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Five Czech parties sign deal to form government, oust Babis

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November 8, 2021

By Robert Muller and Jan Lopatka

PRAGUE (Reuters) -The Czech Republic’s prospective new centre-right prime minister promised rapid change on Monday, after reaching an agreement among a coalition of five parties to form a government and oust Prime Minister Andrej Babis following an election last month.

The parties – ranging from the mildly eurosceptic Civic Democrats to the progressive Pirate Party – pledged to cut budget deficits, which have spiralled since last year amid the pandemic and hikes in pensions and wages.

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“We need to solve the problems which trouble the people as fast as possible, and to lead the country out of the several crises it has been in – health, economic, and a crisis of values,” prospective premier Petr Fiala said at the signing ceremony.

Grouped in two coalitions – Together and Pirates-Mayors – the parties won 108 seats in the 200-member lower house of parliament in the Oct. 8-9 election.

During campaigning they said they were united by a desire to oust Babis, accusing him of conflicts of interest as the wealthy founder of the Agrofert chemicals, food and media empire. Babis has regularly denied any wrongdoing and put his firms in trust funds in 2017 before he became prime minister.

Fiala, 57, is a historian and political scientist who took over the Civic Democrats seven years ago at the start of a long stint in opposition. He has ironed out differences in the new coalition with a consensual, soft-spoken style.

Apart from a fiscal deficit expected to exceed 7% of GDP this year, the new government will face surging energy prices, a new wave of the COVID-19 pandemic, and the impact of EU climate policies on one of the bloc’s most industrialised countries.

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The Czechs will hold the EU’s rotating presidency in the second half of 2022, and the coalition said it would aim to phase out domestic coal before the current cutoff in 2038.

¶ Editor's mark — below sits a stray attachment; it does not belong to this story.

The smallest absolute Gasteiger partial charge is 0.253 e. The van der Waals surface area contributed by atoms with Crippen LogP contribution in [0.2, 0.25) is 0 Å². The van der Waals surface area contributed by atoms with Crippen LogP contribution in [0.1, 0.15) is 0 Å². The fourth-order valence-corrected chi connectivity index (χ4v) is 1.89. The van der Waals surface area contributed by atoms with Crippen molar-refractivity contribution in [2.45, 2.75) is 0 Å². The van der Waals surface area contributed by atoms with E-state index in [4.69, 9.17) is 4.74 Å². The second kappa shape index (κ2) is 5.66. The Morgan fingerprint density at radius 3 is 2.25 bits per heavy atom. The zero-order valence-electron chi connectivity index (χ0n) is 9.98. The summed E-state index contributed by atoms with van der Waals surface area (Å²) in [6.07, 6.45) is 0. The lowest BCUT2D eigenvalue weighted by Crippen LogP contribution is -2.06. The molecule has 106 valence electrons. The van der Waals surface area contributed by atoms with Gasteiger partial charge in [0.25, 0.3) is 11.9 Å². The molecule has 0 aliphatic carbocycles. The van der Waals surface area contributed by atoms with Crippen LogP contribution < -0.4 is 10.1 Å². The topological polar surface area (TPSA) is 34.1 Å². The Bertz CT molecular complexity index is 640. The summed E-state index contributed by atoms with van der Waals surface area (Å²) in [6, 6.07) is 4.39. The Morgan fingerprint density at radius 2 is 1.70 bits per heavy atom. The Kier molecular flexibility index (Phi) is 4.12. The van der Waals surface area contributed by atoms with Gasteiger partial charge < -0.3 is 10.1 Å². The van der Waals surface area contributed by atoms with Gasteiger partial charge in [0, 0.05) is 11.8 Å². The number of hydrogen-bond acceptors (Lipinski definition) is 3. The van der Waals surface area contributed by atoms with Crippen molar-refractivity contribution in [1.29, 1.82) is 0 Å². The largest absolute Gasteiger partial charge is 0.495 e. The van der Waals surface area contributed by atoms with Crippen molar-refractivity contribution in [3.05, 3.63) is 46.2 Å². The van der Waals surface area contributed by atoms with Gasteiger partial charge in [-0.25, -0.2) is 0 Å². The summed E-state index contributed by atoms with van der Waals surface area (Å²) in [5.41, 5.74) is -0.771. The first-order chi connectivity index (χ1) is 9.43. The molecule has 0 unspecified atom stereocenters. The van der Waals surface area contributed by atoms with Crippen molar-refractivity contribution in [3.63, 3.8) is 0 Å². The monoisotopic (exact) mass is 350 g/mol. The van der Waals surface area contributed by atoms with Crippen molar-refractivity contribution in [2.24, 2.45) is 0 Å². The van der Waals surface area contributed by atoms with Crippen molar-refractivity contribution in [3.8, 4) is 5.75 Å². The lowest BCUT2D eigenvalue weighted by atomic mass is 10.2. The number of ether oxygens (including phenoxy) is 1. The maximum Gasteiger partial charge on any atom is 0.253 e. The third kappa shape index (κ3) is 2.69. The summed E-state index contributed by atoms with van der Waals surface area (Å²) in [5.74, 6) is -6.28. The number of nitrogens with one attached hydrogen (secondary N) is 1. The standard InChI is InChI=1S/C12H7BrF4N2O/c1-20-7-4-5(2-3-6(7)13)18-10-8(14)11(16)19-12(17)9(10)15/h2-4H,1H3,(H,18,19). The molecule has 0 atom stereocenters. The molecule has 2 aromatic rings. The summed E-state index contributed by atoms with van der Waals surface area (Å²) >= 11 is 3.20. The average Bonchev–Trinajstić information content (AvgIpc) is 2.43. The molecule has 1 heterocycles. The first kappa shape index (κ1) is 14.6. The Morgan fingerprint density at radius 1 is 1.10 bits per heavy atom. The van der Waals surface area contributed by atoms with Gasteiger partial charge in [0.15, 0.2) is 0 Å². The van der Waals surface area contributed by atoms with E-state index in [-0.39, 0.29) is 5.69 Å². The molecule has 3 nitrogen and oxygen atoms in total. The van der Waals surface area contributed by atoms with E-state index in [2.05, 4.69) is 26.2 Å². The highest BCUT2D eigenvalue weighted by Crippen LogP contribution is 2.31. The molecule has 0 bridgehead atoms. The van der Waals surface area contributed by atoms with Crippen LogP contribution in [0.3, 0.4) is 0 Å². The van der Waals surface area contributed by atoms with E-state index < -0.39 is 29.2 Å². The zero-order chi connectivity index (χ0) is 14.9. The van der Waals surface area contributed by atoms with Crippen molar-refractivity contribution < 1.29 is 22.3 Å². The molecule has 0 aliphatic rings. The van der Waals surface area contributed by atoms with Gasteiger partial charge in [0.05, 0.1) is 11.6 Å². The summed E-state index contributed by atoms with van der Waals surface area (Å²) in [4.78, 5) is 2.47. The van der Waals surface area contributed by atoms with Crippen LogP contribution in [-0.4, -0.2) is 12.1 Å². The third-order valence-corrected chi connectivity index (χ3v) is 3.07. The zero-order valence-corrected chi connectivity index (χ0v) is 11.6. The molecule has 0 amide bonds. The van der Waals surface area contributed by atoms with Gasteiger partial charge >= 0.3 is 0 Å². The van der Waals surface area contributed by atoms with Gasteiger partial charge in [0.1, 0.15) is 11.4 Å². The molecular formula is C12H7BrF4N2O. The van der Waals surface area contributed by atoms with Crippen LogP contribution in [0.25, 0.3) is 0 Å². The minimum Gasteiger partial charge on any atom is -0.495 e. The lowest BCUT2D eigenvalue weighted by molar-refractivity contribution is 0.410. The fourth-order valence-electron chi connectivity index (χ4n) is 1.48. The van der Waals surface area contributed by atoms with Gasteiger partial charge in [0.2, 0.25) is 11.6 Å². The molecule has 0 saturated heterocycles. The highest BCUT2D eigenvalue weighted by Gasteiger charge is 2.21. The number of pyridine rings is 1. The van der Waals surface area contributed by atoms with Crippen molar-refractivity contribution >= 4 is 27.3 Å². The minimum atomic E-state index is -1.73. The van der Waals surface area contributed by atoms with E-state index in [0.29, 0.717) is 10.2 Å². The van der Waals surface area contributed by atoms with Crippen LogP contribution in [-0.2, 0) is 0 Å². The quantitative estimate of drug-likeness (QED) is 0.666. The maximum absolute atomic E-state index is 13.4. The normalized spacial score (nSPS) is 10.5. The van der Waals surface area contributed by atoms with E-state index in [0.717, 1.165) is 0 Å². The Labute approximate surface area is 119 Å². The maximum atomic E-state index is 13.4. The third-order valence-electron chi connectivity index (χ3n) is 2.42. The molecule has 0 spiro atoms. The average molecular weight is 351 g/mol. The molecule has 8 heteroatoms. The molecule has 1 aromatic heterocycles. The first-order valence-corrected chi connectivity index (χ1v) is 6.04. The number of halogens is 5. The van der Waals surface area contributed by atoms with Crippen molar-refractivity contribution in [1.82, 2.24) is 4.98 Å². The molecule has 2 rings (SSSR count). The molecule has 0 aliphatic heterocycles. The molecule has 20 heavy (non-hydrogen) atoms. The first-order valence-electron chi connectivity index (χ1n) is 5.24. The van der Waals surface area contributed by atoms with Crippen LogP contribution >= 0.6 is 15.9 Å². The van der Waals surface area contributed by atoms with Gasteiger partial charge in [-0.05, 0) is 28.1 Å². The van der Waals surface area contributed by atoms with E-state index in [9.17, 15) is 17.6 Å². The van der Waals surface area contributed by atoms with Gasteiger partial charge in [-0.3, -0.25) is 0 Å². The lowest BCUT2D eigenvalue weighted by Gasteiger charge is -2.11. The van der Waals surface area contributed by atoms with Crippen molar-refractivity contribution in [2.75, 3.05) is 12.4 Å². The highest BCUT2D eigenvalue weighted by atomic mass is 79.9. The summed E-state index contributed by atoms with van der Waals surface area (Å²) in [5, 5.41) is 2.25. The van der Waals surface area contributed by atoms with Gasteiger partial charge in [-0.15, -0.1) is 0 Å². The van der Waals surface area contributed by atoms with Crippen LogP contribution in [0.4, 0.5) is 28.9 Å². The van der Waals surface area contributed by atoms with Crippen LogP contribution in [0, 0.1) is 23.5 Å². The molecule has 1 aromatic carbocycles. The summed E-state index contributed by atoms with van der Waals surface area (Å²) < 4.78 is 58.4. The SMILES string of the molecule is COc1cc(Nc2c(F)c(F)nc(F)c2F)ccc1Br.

In foreign policy, it pledged to build on the country’s pro-western roots in the EU and NATO and revive focus on human rights-based policies championed by the late President Vaclav Havel. It would raise defence spending to the NATO target of 2% of GDP by 2025, and exclude Russia and China from a tender to build a new nuclear power plant, on security grounds.

Questions may arise around relations within the Visegrad Group with Poland, Hungary and Slovakia. The Pirates who will have the foreign ministry have been critical of Hungary’s nationalist leader Viktor Orban, while Fiala’s Civic Democrats have taken a conciliatory tone.

Fiala can be appointed by President Milos Zeman after the outgoing government resigns following the opening session of parliament, which starts on Monday and is expected to last several days. Appointing the cabinet could take several more weeks as Zeman has been hospitalised since Oct. 10, suffering from what one doctor last week said was liver disease.

(Reporting by Robert Muller and Jan Lopatka;Editing by Andrew Cawthorne and Andrew Heavens)

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Russian court remands mine director, inspectors in custody after deadly accident

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November 27, 2021

MOSCOW (Reuters) – A court in Siberia on Saturday remanded five people in custody for two months to face charges related to a mining accident that killed more than 50 people this week.

Three managers of the Listvyazhnaya mine, including its director, were ordered to remain in custody until late January for flouting industrial safety standards, a spokesperson for the regional prosecutor’s office said.

The court also ordered two safety inspectors, who had issued a certificate for the mine this month but had not actually checked the facility, to remain in custody until late January.

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The accident, which regional authorities say was likely caused by a methane explosion, claimed the lives of 51 people, including five rescuers who were sent to bring out dozens of men stuck deep underground.